House Releases $3 Trillion Stimulus Package, the HEROES Act

On May 12, House Democrats unveiled a $3 trillion stimulus relief package known as the HEROES Act. Bill text can be found here and a section by section summary can be found here. We share a summary of the legislation below as well.

The legislation would provide states, local governments, and individuals with new cash as the country’s coronavirus outbreak continues to hamstring the economy. The House is set to pass the package on Friday. 

The House stimulus package was not negotiated with Republicans and is unlikely to pass in the Senate. Shortly after its release, Senate Majority Leader Mitch McConnell and several other Senate Republicans spoke in opposition to the bill. Still, it is a guide to House Speaker Nancy Pelosi’s and Democrat’s priorities as negotiations continue.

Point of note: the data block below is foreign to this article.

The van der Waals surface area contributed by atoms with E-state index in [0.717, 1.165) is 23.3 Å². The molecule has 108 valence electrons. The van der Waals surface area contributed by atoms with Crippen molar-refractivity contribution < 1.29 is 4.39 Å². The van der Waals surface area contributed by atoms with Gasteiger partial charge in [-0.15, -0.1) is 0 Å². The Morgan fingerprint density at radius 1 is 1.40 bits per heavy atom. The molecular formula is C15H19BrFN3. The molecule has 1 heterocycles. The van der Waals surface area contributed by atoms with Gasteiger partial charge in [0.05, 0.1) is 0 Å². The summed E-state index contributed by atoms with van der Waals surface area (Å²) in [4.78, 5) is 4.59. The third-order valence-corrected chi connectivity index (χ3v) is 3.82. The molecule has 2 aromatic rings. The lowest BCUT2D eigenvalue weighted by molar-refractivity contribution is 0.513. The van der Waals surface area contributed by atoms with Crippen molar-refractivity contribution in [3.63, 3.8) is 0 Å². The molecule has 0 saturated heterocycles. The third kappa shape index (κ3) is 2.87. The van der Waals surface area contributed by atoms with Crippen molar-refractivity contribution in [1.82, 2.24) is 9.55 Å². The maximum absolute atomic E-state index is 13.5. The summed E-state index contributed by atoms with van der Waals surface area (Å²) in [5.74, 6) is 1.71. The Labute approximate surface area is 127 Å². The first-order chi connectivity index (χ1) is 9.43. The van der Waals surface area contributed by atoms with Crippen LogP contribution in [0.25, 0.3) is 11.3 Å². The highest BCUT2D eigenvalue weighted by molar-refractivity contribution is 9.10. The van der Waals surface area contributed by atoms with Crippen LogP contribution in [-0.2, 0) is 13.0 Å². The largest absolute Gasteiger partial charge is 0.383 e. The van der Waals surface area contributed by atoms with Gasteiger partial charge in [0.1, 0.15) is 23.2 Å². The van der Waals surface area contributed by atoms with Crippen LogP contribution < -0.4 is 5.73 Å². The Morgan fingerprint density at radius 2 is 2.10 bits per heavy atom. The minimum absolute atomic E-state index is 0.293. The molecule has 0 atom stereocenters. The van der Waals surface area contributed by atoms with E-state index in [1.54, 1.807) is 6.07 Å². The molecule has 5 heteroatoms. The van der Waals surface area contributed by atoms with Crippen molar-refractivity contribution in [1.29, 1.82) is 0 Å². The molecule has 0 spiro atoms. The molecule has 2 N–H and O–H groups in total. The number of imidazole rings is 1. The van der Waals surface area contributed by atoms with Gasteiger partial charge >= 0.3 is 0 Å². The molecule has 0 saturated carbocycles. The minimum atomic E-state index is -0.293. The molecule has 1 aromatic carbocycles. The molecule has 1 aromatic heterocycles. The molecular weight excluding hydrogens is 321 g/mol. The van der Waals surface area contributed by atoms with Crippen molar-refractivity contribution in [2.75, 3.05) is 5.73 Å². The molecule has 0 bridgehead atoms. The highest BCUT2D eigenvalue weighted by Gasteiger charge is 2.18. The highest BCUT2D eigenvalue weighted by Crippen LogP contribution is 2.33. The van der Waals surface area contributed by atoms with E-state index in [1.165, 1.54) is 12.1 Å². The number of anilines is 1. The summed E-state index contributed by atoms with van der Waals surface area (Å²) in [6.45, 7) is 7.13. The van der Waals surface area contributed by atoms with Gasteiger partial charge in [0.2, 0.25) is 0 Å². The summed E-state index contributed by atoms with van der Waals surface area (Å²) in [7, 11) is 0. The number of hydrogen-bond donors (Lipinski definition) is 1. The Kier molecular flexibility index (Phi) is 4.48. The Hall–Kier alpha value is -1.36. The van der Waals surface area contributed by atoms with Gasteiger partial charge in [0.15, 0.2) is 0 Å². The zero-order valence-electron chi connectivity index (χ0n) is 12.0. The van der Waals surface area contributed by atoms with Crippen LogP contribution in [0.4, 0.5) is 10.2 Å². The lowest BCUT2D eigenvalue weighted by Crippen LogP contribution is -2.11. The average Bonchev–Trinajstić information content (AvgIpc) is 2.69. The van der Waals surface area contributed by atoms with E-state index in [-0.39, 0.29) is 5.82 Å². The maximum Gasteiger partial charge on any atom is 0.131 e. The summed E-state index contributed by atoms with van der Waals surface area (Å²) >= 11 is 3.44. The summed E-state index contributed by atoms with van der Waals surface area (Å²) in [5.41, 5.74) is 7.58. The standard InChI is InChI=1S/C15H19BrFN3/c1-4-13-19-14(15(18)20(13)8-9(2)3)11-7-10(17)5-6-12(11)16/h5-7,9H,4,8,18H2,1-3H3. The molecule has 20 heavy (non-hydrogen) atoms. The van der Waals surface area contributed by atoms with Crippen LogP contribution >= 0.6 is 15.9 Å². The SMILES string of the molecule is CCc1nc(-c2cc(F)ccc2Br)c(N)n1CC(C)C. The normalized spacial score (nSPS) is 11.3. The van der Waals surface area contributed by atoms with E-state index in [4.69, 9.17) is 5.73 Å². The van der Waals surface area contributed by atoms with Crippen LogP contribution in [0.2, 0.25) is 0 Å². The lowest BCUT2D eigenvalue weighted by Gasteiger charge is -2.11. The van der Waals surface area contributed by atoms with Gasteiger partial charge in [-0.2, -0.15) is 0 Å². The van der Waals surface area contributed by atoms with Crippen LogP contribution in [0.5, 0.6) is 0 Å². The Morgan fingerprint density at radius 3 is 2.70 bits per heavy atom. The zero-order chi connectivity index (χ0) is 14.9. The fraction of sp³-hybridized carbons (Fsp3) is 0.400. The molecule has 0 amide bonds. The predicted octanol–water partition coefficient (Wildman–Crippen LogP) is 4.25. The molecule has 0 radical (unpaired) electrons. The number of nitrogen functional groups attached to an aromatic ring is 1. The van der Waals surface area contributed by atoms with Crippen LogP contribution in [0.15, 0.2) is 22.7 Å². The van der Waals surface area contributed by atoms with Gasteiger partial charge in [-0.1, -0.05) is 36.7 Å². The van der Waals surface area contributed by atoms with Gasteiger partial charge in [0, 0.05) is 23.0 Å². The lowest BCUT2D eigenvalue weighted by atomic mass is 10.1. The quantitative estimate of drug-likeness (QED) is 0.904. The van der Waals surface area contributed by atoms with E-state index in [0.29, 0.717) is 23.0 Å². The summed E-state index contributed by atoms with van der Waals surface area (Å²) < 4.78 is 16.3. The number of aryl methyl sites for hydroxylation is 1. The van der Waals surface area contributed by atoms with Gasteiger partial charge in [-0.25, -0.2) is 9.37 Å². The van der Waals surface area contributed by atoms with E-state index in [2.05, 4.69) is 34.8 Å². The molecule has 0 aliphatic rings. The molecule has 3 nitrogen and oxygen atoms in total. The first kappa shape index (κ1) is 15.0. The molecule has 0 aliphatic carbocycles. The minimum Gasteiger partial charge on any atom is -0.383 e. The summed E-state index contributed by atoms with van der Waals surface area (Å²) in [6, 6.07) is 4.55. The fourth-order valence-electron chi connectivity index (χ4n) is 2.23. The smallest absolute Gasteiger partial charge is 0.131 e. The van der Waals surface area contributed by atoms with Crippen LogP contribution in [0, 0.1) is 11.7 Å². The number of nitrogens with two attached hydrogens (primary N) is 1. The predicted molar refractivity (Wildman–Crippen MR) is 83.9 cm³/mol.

Ridge Policy Group had several items included in the legislation that we were advocating for on behalf of our partners: 

  • Defederalizes the Revolving Loan Fund at the Economic Development Administration, which are vital lifelines to small, family-owned businesses.
  • Waived the matching requirement for Economic Development Administration COVID-19 response grants 
  • Created a Disaster Recovery Office at the Economic Development Administration 
  • Allows funds to pay for consultants or counsel to allow Economic Development Administration grantees to pay consultants to help develop grant applications for funds under the CARES Act 
  • Expanded access to the Paycheck Protection Program to all nonprofit organizations, regardless of type or size
  • Increased Funding for Home and Community Based Services for Individuals with Disabilities, which allows them to continue to receive the support they need during COVID-19 
  • Allows tribes to apply directly for Public Health Emergency Preparedness grants